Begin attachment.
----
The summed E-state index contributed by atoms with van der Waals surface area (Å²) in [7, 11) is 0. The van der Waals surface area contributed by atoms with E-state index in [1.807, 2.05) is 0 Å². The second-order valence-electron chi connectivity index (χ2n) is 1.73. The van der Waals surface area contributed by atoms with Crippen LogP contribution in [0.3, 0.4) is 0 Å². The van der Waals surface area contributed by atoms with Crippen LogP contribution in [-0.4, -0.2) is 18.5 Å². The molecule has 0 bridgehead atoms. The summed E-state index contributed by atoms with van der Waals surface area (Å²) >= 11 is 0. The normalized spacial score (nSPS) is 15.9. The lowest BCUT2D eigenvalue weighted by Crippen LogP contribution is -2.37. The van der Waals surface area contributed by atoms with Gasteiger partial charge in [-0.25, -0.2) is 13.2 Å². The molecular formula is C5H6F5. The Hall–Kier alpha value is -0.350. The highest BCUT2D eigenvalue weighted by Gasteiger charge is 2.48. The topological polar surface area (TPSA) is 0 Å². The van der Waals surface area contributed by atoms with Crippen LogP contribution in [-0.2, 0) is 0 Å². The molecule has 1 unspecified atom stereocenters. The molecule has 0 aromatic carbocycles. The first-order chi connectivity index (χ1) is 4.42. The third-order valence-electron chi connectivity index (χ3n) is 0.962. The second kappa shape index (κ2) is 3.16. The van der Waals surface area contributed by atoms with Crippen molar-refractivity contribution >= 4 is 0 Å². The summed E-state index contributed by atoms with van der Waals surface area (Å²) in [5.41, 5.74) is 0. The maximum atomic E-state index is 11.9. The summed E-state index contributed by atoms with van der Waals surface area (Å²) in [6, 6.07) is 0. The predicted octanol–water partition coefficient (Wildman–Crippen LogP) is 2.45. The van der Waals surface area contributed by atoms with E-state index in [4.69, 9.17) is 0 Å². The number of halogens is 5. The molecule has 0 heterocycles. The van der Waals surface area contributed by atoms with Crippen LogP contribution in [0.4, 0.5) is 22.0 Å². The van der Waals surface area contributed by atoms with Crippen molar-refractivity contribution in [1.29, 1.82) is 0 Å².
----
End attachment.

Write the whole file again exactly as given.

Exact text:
The summed E-state index contributed by atoms with van der Waals surface area (Å²) in [7, 11) is 0. The van der Waals surface area contributed by atoms with E-state index in [1.807, 2.05) is 0 Å². The second-order valence-electron chi connectivity index (χ2n) is 1.73. The van der Waals surface area contributed by atoms with Crippen LogP contribution in [0.3, 0.4) is 0 Å². The van der Waals surface area contributed by atoms with Crippen LogP contribution in [-0.4, -0.2) is 18.5 Å². The molecule has 0 bridgehead atoms. The summed E-state index contributed by atoms with van der Waals surface area (Å²) >= 11 is 0. The normalized spacial score (nSPS) is 15.9. The lowest BCUT2D eigenvalue weighted by Crippen LogP contribution is -2.37. The van der Waals surface area contributed by atoms with Gasteiger partial charge in [-0.25, -0.2) is 13.2 Å². The molecular formula is C5H6F5. The Hall–Kier alpha value is -0.350. The highest BCUT2D eigenvalue weighted by Gasteiger charge is 2.48. The topological polar surface area (TPSA) is 0 Å². The van der Waals surface area contributed by atoms with Crippen LogP contribution in [-0.2, 0) is 0 Å². The molecule has 1 unspecified atom stereocenters. The molecule has 0 aromatic carbocycles. The first-order chi connectivity index (χ1) is 4.42. The third-order valence-electron chi connectivity index (χ3n) is 0.962. The second kappa shape index (κ2) is 3.16. The van der Waals surface area contributed by atoms with Crippen molar-refractivity contribution >= 4 is 0 Å². The summed E-state index contributed by atoms with van der Waals surface area (Å²) in [5.41, 5.74) is 0. The maximum atomic E-state index is 11.9. The summed E-state index contributed by atoms with van der Waals surface area (Å²) in [6, 6.07) is 0. The predicted octanol–water partition coefficient (Wildman–Crippen LogP) is 2.45. The van der Waals surface area contributed by atoms with E-state index in [4.69, 9.17) is 0 Å². The number of halogens is 5. The molecule has 0 heterocycles. The van der Waals surface area contributed by atoms with Crippen LogP contribution in [0.4, 0.5) is 22.0 Å². The van der Waals surface area contributed by atoms with Crippen molar-refractivity contribution in [1.29, 1.82) is 0 Å².